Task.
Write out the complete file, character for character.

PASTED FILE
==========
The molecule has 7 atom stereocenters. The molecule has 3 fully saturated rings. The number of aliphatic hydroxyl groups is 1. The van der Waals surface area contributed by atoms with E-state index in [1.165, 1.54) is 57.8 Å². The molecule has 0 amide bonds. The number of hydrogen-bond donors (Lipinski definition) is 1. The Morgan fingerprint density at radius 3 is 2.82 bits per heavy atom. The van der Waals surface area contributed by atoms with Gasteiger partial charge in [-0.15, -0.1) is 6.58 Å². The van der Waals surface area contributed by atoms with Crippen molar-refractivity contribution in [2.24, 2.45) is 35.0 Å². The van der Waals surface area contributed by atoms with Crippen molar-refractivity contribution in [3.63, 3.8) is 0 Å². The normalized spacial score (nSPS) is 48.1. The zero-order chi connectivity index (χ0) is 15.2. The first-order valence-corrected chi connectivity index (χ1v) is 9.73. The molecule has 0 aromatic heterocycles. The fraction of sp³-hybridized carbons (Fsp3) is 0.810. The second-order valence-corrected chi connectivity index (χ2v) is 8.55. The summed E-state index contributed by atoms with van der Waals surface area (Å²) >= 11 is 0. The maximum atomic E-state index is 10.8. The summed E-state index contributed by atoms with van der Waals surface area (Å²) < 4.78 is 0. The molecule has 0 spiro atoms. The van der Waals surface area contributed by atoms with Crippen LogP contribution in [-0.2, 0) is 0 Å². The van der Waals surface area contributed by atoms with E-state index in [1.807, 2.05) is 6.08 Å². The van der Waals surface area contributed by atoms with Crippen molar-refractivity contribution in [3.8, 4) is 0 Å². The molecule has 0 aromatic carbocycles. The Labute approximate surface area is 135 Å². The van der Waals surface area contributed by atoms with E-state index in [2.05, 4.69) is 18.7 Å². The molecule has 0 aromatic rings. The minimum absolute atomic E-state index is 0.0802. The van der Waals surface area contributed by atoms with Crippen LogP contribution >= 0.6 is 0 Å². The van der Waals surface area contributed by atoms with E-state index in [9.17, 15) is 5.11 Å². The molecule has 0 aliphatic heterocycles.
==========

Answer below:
The molecule has 7 atom stereocenters. The molecule has 3 fully saturated rings. The number of aliphatic hydroxyl groups is 1. The van der Waals surface area contributed by atoms with E-state index in [1.165, 1.54) is 57.8 Å². The molecule has 0 amide bonds. The number of hydrogen-bond donors (Lipinski definition) is 1. The Morgan fingerprint density at radius 3 is 2.82 bits per heavy atom. The van der Waals surface area contributed by atoms with Gasteiger partial charge in [-0.15, -0.1) is 6.58 Å². The van der Waals surface area contributed by atoms with Crippen molar-refractivity contribution in [2.24, 2.45) is 35.0 Å². The van der Waals surface area contributed by atoms with Crippen molar-refractivity contribution in [3.63, 3.8) is 0 Å². The normalized spacial score (nSPS) is 48.1. The zero-order chi connectivity index (χ0) is 15.2. The first-order valence-corrected chi connectivity index (χ1v) is 9.73. The molecule has 0 aromatic heterocycles. The fraction of sp³-hybridized carbons (Fsp3) is 0.810. The second-order valence-corrected chi connectivity index (χ2v) is 8.55. The summed E-state index contributed by atoms with van der Waals surface area (Å²) >= 11 is 0. The maximum atomic E-state index is 10.8. The summed E-state index contributed by atoms with van der Waals surface area (Å²) < 4.78 is 0. The molecule has 0 spiro atoms. The van der Waals surface area contributed by atoms with Crippen LogP contribution in [-0.2, 0) is 0 Å². The van der Waals surface area contributed by atoms with E-state index in [1.807, 2.05) is 6.08 Å². The van der Waals surface area contributed by atoms with Crippen molar-refractivity contribution in [3.8, 4) is 0 Å². The molecule has 0 aromatic carbocycles. The Labute approximate surface area is 135 Å². The van der Waals surface area contributed by atoms with E-state index in [2.05, 4.69) is 18.7 Å². The molecule has 0 aromatic rings. The minimum absolute atomic E-state index is 0.0802. The van der Waals surface area contributed by atoms with Crippen LogP contribution >= 0.6 is 0 Å². The van der Waals surface area contributed by atoms with E-state index in [9.17, 15) is 5.11 Å². The molecule has 0 aliphatic heterocycles.